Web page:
Parent-Edge Magazine Articles by me

The Numbers Magician Part 2: Teaching Children Maths Skills through Board Games

This is a re-post of Oct 28-2015 article from ParentEdge magazine.


The Numbers Magician: Teaching Children Maths Skills through Board Games, Part 2

Last month we learnt about introducing ‘Singapore Math’ and ‘Hands-on Math’ concepts to toddlers, preschoolers and kindergartners (Age 2 to 6 primarily).

Today we shall explore some excellent board games for ages 3/4 to 8 years that teach kids geometry and algebra while also being fun. The games and books I mention here are just a few examples to explore from an array of options available in the market today. My daughter has played all these games, and hence I can assure you of their usefulness from my own experience.

GAME: 123’s

Age 3+

Game 1

If your child has a good understanding of numbers from a young age, you can introduce this fun card-game. Kids are required to match the numbered card with the equivalent picture card. Numbers go up to 15. You can also play ‘memory’ or ‘treasure hunt’ with these cards. Better still, carry them in your purse while travelling long or short distances and play even while you are waiting for traffic to clear!

GAME: Ludo

Age: 4+


Ludo is a traditional and popular game. Kids learn to roll and read the dice, and count the number of spaces to play and move. They learn to follow a certain direction for their player to move forward. Directions like these help us understand the physical world of math around us.

GAME: Crystal Climbers

Age: 3+

Game 3

This is a wonderful geometrical game. There are different shaped crystals made from plastic. Kids much match pieces to each other to make numerous designs or objects. This game improves gross motor movements and eye-brain co-ordination as well. You can teach children, in a hands-on way, about 3-dimensional shapes like cube and 2-dimensional shapes like circle and triangle.

Crystal climbers

GAME: Cash Register

Age: 3+

cash register

The Cash Register is an addictive toy for many kids. They fancy being able to scan items and collect money especially if they repeatedly ‘witness’ their parents paying the cashier at different shops. Younger kids may tear the paper notes or swallow coins. You can laminate paper notes and keep the coins away until age 5.

The register can be used to ‘simulate’ a shopping experience. Let your children set up a soft-toy shop and you can go buy something from there. Allow them to do a simple transaction. Teach them to scan, open and close the cash box. As they grow older, you can teach them about currency and do several types of money transactions which involve addition, subtraction, etc.

(E.g.I have Rs. 20, if I have to pay you Rs. 10, how much will you return?)

The same currency can be used to make rows of ascending and descending notes. You can also make this experience more real by having your child pay real money at the billing center and also shop something for themselves and pay from their piggy bank or pocket money.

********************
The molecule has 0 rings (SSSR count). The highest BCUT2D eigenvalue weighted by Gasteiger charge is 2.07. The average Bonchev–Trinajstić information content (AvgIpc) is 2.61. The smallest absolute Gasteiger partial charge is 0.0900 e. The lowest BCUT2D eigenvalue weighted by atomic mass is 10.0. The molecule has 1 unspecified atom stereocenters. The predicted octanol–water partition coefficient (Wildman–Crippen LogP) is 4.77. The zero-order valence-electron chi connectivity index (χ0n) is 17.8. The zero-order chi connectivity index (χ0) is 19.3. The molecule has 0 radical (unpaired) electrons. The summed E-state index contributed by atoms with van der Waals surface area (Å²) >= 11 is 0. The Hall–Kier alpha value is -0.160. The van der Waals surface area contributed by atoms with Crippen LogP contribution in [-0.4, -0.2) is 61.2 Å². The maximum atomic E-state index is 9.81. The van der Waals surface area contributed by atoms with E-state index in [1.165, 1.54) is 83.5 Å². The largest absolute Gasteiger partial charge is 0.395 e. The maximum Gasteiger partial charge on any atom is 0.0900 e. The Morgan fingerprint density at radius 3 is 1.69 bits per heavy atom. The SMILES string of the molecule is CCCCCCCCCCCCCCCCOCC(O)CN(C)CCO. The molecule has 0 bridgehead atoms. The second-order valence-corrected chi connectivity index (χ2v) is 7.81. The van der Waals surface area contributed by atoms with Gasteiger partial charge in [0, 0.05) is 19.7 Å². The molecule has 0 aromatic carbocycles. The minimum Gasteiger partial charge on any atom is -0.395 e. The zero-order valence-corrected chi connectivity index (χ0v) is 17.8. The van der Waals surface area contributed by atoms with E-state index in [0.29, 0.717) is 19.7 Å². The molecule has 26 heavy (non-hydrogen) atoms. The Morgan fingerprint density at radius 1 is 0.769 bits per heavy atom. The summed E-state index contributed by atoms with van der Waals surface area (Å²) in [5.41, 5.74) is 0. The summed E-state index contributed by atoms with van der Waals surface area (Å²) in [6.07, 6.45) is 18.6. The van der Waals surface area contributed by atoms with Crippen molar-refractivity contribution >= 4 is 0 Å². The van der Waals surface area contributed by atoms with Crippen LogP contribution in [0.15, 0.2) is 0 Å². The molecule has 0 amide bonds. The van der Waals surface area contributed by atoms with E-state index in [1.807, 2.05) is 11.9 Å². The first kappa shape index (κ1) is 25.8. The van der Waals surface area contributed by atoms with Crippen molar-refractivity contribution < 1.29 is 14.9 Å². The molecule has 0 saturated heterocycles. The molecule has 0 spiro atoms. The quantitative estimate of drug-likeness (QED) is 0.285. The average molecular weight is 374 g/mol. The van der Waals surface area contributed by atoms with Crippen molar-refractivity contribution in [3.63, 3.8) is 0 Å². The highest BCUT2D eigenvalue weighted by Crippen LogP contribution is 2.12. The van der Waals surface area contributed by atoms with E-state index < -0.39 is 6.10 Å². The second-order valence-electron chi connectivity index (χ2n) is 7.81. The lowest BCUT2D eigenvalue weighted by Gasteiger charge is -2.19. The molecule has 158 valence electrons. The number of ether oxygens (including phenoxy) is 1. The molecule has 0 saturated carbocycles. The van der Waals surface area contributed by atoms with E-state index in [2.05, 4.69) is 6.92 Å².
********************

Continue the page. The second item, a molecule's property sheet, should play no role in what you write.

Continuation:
GAME: The Mighty Mind

Age: 4/5+ 

The Mighty Mind gives excellent exposure to geometrical thinking. There are different shapes that are used to make simp

Mighty Mindle to complex designs. Beginning cards show kids which pieces they will need to use to make a shape. As you can see in the circle shape in the image, the card shows two red semi-circle pieces to be used. The cards are numbered and increasing numbers depict higher level of difficulty in making shapes. The same shapes are also available in magnetic form with a magnetic board and kids can use the shapes freely as well, to make any pattern they wish.

GAME: Dominoes

Age: 5+ 

DominosDominos and The Mexican Train are great ‘algebra’ games. The coins represent numbers by the number of dots on them. Players must match same number dots together to form connected series. You can also challenge kids to quickly state the number of dots on each peg. Or ask them to match the number on a dice.

Domonies 2

GAME: monopoly

Age: 5+ 

From 5 years onwards, kids can start playing Junior or Regular Monopoly based on their abilities. Monopoly has a ‘real’ time smonopolyense to how transactions occur in the world. This helps kids get a great understanding on the use of money and numbers in the real world. You need not stick to the rules of the games or the length of the game. The purpose is to expose them to number understanding.

Lastly, I would like to share with you this wonderful book which teaches kids to count by 2s, 5s, and 10s in a simple, easy and fun way. There many sites, books and resources which we can use to teach math concepts to our kids.


I hope you received some fun math ideas for your kids today.


One thought on “The Numbers Magician Part 2: Teaching Children Maths Skills through Board Games

  1. Pingback: The Numbers Magician: Teaching Children Math Skills, Part 1 | Rima Desai's: Scuba Diving into the Mind's Pool

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